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Increasing Education Attainment for Greater Economic Prosperity and Social Mobility

It’s no secret that economic prosperity and social mobility are linked to education. There are nearly 700,000 adults in the region with some college but no degree. In order to eventually reach economic equity our region has to engage adults in a significant way. Very often we see adults that dropped out before completing their degree. Twenty-one percent of adults who dropped out before completing their degree are Black, and 45% of adults who have remaining institutional (owed to the school attended) are Black as well. If these adults were to complete a degree or skilled certificate program, the education attainment in the region would increase to the Detroit Regional Chamber- and State of Michigan-backed goals of 60% and reduction of the racial equity gap by half by 2030.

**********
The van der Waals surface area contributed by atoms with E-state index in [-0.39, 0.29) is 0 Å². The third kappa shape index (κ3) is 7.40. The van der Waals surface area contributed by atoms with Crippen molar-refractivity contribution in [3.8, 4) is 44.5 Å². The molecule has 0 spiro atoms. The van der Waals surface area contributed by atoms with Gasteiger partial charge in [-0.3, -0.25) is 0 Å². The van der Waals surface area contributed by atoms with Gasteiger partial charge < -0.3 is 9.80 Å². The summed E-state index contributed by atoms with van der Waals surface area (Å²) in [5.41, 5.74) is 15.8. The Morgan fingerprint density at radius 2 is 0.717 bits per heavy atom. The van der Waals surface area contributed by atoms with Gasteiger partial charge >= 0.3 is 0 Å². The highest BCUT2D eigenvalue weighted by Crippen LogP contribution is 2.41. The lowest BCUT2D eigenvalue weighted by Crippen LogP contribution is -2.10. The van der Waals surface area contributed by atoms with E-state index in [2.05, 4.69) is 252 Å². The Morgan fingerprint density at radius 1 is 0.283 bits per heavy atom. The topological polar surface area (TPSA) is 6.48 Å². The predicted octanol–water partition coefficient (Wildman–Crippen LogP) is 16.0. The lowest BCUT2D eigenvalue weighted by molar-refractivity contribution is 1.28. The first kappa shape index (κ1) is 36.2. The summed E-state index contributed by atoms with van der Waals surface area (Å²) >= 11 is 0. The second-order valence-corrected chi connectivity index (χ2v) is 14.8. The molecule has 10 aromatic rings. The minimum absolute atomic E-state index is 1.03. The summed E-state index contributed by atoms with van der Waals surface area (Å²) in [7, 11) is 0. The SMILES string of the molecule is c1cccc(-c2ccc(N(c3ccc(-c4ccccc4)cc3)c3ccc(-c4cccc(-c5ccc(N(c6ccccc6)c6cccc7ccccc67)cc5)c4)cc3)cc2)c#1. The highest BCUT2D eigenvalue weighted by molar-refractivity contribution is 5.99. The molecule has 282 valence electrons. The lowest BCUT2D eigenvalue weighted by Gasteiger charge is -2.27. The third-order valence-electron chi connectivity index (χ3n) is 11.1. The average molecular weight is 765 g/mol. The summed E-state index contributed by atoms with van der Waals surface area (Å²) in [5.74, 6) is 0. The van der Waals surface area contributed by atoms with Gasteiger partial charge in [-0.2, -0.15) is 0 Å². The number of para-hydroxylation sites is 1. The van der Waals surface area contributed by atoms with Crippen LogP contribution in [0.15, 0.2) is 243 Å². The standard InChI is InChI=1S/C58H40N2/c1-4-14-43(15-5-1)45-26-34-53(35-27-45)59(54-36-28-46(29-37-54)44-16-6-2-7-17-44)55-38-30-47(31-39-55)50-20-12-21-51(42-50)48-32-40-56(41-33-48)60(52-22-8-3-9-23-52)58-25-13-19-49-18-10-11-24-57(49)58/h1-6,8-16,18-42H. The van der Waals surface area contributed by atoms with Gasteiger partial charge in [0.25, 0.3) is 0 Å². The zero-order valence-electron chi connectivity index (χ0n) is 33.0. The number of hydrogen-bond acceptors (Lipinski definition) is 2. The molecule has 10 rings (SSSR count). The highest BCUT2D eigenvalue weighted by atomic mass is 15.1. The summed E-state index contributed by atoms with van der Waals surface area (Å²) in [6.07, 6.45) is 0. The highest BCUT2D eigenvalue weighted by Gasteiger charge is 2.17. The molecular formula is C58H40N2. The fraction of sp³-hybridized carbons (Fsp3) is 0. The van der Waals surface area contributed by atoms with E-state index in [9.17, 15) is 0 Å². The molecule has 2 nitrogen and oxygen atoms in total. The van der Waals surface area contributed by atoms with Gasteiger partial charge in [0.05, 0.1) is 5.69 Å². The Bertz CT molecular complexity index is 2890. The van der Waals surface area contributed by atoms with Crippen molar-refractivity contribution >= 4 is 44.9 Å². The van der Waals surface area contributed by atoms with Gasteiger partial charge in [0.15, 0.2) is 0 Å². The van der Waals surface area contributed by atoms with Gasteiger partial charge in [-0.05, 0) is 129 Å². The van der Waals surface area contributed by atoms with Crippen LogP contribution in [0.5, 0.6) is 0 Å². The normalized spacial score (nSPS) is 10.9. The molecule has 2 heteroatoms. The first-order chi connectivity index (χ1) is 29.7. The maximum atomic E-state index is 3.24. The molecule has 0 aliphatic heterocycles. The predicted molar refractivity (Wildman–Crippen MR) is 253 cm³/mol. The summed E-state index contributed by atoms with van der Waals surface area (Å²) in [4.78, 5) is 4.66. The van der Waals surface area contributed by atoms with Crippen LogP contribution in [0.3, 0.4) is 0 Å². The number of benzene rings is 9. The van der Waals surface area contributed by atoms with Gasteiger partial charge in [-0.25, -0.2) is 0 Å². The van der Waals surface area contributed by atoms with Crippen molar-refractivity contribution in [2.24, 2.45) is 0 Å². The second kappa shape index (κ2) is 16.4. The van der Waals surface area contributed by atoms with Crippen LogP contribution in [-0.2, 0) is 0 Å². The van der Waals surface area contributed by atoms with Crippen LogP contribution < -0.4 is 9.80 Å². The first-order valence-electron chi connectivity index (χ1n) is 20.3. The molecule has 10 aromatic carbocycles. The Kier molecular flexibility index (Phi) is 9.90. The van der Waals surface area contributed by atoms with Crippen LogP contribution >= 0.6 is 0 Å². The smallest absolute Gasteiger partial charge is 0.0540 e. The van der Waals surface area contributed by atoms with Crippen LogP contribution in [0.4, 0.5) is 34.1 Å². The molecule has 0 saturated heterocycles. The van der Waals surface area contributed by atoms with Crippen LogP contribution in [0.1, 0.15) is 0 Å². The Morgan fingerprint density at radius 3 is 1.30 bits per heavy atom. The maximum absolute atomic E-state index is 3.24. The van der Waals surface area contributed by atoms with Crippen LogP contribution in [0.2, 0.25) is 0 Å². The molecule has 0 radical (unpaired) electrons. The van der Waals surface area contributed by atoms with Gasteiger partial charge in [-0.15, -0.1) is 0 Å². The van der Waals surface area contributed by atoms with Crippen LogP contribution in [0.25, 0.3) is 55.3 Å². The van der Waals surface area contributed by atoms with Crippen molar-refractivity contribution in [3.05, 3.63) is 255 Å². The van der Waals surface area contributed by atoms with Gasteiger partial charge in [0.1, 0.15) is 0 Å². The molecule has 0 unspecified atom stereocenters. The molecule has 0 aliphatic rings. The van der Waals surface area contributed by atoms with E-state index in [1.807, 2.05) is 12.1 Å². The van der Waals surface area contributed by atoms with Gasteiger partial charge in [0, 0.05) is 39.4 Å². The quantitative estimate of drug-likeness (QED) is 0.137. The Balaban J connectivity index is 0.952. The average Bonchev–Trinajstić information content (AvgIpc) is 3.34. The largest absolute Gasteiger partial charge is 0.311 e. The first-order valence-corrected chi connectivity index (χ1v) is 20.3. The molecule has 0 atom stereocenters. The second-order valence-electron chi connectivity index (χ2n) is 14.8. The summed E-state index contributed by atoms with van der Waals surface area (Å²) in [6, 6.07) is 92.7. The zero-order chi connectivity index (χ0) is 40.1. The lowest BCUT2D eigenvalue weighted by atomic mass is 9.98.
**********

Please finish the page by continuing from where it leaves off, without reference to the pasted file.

Through research by the Chamber’s Detroit Drives Degrees, if our region doubles adult enrollmentand increase adult completion by 35% there would be significant economic impact. If the Detroit region reaches the 60% by 2030 goal, there will be an estimated ROI of $42 billion. Our region can get there by establishing regional scholarships for adults, expanding debt forgiveness programs, expanding accelerated adult friendly degree programs, and increasing employers providing upskilling incentives.

Programs like Detroit Reconnect, Futures for Frontliners and the like are already supporting such efforts. Providing equity can help problems like the fact that Black students account for 21% of regional “stop-outs” – students who drop out before finishing a degree – but they account for 45% of stop-outs with financial holds. A region-wide debt-forgiveness agreement would remove financial burdens that disproportionately affect Black students, allowing them to return to college with reduced or eliminated debt. To bridge this gap education attainment is important and can result in economic prosperity.

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